THE INQUISITR: Do you see this treatment of whales stopping at any time?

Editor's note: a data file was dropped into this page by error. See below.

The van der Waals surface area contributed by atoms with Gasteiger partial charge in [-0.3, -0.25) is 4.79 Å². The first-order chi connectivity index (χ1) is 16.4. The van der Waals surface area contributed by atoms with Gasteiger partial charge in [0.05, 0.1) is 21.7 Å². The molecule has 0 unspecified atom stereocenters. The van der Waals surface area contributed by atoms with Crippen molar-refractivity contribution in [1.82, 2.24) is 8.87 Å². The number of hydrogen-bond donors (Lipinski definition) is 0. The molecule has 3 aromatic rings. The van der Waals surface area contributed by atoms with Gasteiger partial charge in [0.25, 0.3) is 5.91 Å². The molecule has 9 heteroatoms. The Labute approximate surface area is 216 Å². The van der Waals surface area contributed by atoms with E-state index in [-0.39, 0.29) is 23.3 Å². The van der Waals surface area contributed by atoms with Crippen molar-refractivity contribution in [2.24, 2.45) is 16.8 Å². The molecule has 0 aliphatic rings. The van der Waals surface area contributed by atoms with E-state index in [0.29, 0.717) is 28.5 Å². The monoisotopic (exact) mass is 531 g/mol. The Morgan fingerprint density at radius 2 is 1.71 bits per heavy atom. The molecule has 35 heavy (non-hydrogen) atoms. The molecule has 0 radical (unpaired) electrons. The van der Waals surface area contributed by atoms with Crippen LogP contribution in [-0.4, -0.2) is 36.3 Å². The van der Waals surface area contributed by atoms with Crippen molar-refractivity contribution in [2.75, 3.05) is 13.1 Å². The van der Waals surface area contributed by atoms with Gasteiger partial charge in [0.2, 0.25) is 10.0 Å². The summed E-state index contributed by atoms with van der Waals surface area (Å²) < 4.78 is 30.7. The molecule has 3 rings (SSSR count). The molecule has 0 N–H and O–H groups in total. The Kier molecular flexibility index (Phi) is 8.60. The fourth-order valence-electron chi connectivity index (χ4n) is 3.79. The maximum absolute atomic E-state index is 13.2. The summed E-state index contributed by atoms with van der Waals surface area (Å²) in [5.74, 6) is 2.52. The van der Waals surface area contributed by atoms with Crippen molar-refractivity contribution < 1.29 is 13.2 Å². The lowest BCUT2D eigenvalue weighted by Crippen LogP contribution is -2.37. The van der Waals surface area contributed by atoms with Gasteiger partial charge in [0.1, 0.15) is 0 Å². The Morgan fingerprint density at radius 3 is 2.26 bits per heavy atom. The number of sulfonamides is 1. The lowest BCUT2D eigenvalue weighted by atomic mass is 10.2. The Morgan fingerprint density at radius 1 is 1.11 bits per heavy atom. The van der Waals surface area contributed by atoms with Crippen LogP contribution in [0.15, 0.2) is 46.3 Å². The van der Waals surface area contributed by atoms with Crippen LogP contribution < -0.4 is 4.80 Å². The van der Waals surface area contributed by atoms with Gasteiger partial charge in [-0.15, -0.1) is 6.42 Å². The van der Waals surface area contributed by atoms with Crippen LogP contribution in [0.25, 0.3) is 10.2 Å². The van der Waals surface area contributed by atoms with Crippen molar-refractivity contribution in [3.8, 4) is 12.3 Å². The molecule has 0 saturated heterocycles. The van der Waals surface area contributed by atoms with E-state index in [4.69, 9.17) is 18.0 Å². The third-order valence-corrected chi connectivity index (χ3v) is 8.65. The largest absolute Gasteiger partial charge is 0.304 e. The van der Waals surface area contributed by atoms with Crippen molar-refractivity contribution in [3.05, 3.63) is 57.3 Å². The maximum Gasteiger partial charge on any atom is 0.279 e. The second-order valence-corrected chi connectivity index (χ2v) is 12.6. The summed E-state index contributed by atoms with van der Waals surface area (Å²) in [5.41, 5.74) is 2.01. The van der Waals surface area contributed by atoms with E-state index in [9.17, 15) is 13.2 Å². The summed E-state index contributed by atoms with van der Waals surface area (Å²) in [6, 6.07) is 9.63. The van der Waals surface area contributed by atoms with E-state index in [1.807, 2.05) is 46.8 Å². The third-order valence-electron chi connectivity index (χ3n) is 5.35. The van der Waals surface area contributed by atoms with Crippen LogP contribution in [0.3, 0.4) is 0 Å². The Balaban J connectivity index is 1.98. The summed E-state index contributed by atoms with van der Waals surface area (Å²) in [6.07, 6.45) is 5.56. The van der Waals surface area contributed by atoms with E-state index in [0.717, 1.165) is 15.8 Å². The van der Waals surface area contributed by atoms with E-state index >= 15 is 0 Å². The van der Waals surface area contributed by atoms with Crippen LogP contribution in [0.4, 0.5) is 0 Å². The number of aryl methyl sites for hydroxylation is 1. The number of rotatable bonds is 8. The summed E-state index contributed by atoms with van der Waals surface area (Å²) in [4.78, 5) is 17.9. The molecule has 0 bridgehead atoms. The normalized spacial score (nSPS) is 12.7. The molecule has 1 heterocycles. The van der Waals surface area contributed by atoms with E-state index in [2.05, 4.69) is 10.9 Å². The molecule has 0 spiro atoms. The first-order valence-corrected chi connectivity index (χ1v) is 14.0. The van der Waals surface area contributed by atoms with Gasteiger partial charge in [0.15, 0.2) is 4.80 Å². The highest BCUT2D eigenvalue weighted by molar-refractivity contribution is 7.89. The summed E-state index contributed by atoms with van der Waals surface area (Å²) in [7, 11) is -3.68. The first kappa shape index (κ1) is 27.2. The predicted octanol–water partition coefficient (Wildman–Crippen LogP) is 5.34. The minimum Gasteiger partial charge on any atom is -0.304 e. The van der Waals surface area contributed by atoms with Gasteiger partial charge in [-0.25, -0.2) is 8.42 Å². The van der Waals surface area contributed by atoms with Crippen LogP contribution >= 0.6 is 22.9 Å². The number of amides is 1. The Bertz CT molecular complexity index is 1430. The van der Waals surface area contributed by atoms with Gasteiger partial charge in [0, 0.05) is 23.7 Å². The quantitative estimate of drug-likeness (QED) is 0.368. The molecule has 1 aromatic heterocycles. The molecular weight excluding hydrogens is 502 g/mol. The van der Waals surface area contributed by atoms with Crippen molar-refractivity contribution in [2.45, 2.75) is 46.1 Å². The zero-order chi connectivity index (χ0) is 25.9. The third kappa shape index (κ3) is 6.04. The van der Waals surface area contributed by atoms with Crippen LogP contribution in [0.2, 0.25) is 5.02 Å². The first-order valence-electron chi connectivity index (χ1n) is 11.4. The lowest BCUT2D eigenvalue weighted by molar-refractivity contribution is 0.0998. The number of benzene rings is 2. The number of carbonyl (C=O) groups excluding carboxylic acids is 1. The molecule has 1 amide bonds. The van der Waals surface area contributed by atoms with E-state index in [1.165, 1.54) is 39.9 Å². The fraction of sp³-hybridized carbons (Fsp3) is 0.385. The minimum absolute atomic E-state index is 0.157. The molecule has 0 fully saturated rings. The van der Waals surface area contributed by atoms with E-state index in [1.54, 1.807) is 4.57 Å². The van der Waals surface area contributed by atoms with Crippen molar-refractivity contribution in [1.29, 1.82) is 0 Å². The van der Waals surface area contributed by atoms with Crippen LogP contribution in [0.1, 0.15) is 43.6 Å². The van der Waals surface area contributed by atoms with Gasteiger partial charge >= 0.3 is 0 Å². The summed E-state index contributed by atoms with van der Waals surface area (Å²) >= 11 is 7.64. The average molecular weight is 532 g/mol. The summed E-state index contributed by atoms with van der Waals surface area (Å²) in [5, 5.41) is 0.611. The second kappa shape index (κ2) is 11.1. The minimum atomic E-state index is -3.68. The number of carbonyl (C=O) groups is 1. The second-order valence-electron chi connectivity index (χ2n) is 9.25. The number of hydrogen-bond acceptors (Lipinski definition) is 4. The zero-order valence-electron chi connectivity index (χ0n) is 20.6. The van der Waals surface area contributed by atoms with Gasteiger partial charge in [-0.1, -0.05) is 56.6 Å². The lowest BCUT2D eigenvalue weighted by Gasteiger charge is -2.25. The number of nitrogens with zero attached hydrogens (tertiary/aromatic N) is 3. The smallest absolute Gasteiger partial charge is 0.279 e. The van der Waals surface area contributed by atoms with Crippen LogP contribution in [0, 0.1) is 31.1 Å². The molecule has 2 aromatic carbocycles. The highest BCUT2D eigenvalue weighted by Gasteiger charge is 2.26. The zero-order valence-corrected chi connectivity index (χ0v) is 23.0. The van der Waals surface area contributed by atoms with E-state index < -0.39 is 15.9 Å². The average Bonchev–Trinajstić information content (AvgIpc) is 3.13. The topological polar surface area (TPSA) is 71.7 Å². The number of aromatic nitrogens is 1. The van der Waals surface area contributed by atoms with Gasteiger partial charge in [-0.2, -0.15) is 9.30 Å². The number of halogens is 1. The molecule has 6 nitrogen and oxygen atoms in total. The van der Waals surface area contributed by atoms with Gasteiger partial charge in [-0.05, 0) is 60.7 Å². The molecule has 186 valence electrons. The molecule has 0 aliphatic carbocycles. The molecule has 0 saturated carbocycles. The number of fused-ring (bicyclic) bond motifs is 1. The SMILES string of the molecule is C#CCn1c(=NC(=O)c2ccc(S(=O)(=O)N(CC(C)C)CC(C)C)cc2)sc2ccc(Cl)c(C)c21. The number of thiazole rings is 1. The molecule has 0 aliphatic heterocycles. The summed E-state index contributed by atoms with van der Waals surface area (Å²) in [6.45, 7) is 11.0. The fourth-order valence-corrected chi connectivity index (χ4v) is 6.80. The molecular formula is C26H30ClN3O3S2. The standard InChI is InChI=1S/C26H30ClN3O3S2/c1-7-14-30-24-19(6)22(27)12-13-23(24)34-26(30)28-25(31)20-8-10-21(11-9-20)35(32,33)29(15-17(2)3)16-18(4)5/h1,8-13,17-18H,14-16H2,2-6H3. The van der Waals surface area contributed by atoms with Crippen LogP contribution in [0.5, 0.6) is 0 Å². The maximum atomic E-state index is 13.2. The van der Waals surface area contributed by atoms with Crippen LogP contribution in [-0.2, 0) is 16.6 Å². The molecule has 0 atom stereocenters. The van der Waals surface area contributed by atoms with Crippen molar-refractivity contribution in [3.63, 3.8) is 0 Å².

COWPERTHWAITE: I do believe that with SeaWorld being a $2.1 billion dollar a year industry, that we're the only ones with the financial resources to change the industry. We think that they should turn their facilities into rehability relief. You can charge people money and show the animals while they're in rehab. There's also a sea tent alternative where you quarter off a part of the ocean and you semi retire the whales into that. Whales can't be released into the ocean because they don't know how to eat their own food. They don't know how to chase down live fish, they've been eating dead fish, so they would die. If you put these animals in a controlled environment the trainers could monitor their health, and you can charge people to come and see these animals. It seems like it's in our future but in order for that to happen they would have to end their captive breeding program. It all comes down to us.